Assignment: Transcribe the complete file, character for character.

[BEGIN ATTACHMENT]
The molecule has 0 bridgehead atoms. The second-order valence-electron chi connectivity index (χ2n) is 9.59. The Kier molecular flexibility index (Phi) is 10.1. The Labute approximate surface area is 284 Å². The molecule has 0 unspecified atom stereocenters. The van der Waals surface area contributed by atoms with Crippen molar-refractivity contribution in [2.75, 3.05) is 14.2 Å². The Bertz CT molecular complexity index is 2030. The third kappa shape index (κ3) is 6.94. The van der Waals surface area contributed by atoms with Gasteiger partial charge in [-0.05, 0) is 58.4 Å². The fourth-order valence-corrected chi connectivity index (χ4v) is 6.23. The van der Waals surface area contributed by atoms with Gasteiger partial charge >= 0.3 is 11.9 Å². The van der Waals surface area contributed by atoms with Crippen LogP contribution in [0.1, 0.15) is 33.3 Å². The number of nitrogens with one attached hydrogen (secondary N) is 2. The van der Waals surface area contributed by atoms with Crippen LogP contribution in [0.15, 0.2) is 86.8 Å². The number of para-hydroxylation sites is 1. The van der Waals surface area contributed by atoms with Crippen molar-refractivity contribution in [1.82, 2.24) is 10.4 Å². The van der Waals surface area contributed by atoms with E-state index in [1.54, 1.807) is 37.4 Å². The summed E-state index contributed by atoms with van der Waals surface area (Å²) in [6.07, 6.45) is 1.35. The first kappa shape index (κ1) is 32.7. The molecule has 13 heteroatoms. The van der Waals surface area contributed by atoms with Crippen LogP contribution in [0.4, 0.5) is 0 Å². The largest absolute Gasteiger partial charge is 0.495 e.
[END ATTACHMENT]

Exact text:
The molecule has 0 bridgehead atoms. The second-order valence-electron chi connectivity index (χ2n) is 9.59. The Kier molecular flexibility index (Phi) is 10.1. The Labute approximate surface area is 284 Å². The molecule has 0 unspecified atom stereocenters. The van der Waals surface area contributed by atoms with Crippen molar-refractivity contribution in [2.75, 3.05) is 14.2 Å². The Bertz CT molecular complexity index is 2030. The third kappa shape index (κ3) is 6.94. The van der Waals surface area contributed by atoms with Gasteiger partial charge in [-0.05, 0) is 58.4 Å². The fourth-order valence-corrected chi connectivity index (χ4v) is 6.23. The van der Waals surface area contributed by atoms with Gasteiger partial charge >= 0.3 is 11.9 Å². The van der Waals surface area contributed by atoms with Crippen LogP contribution in [0.1, 0.15) is 33.3 Å². The number of nitrogens with one attached hydrogen (secondary N) is 2. The van der Waals surface area contributed by atoms with Crippen LogP contribution in [0.15, 0.2) is 86.8 Å². The number of para-hydroxylation sites is 1. The van der Waals surface area contributed by atoms with Crippen molar-refractivity contribution in [1.82, 2.24) is 10.4 Å². The van der Waals surface area contributed by atoms with E-state index in [1.54, 1.807) is 37.4 Å². The summed E-state index contributed by atoms with van der Waals surface area (Å²) in [6.07, 6.45) is 1.35. The first kappa shape index (κ1) is 32.7. The molecule has 13 heteroatoms. The van der Waals surface area contributed by atoms with Crippen LogP contribution in [0.4, 0.5) is 0 Å². The largest absolute Gasteiger partial charge is 0.495 e.